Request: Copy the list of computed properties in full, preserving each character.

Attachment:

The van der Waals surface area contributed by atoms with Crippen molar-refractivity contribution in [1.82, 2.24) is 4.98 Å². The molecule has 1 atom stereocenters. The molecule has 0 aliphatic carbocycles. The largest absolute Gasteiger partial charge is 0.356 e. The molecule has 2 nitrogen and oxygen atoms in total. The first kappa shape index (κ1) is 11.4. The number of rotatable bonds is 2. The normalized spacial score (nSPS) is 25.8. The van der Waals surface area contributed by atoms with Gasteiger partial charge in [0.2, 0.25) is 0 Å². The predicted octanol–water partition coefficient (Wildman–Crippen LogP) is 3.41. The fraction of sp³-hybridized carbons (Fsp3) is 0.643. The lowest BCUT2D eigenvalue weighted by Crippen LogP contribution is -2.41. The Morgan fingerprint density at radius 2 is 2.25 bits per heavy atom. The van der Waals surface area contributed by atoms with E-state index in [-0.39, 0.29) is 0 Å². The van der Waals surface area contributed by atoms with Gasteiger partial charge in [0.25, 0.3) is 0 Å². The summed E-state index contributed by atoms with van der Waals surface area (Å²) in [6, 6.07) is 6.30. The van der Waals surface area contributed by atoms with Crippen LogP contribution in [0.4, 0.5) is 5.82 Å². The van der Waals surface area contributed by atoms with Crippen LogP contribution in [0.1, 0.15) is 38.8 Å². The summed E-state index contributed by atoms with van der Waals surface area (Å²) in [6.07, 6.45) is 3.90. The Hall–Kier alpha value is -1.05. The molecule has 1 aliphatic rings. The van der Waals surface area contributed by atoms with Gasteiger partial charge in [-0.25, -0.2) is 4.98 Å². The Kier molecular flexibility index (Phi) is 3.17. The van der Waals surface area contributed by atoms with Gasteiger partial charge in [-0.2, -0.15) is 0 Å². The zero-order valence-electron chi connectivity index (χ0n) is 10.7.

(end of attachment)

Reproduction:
The van der Waals surface area contributed by atoms with Crippen molar-refractivity contribution in [1.82, 2.24) is 4.98 Å². The molecule has 1 atom stereocenters. The molecule has 0 aliphatic carbocycles. The largest absolute Gasteiger partial charge is 0.356 e. The molecule has 2 nitrogen and oxygen atoms in total. The first kappa shape index (κ1) is 11.4. The number of rotatable bonds is 2. The normalized spacial score (nSPS) is 25.8. The van der Waals surface area contributed by atoms with Gasteiger partial charge in [0.2, 0.25) is 0 Å². The predicted octanol–water partition coefficient (Wildman–Crippen LogP) is 3.41. The fraction of sp³-hybridized carbons (Fsp3) is 0.643. The lowest BCUT2D eigenvalue weighted by Crippen LogP contribution is -2.41. The Morgan fingerprint density at radius 2 is 2.25 bits per heavy atom. The van der Waals surface area contributed by atoms with E-state index in [-0.39, 0.29) is 0 Å². The van der Waals surface area contributed by atoms with Gasteiger partial charge in [0.25, 0.3) is 0 Å². The summed E-state index contributed by atoms with van der Waals surface area (Å²) in [6, 6.07) is 6.30. The van der Waals surface area contributed by atoms with Crippen LogP contribution in [0.4, 0.5) is 5.82 Å². The van der Waals surface area contributed by atoms with Crippen LogP contribution in [0.1, 0.15) is 38.8 Å². The summed E-state index contributed by atoms with van der Waals surface area (Å²) in [6.07, 6.45) is 3.90. The Hall–Kier alpha value is -1.05. The molecule has 1 aliphatic rings. The van der Waals surface area contributed by atoms with Gasteiger partial charge in [-0.25, -0.2) is 4.98 Å². The Kier molecular flexibility index (Phi) is 3.17. The van der Waals surface area contributed by atoms with Gasteiger partial charge in [-0.2, -0.15) is 0 Å². The zero-order valence-electron chi connectivity index (χ0n) is 10.7.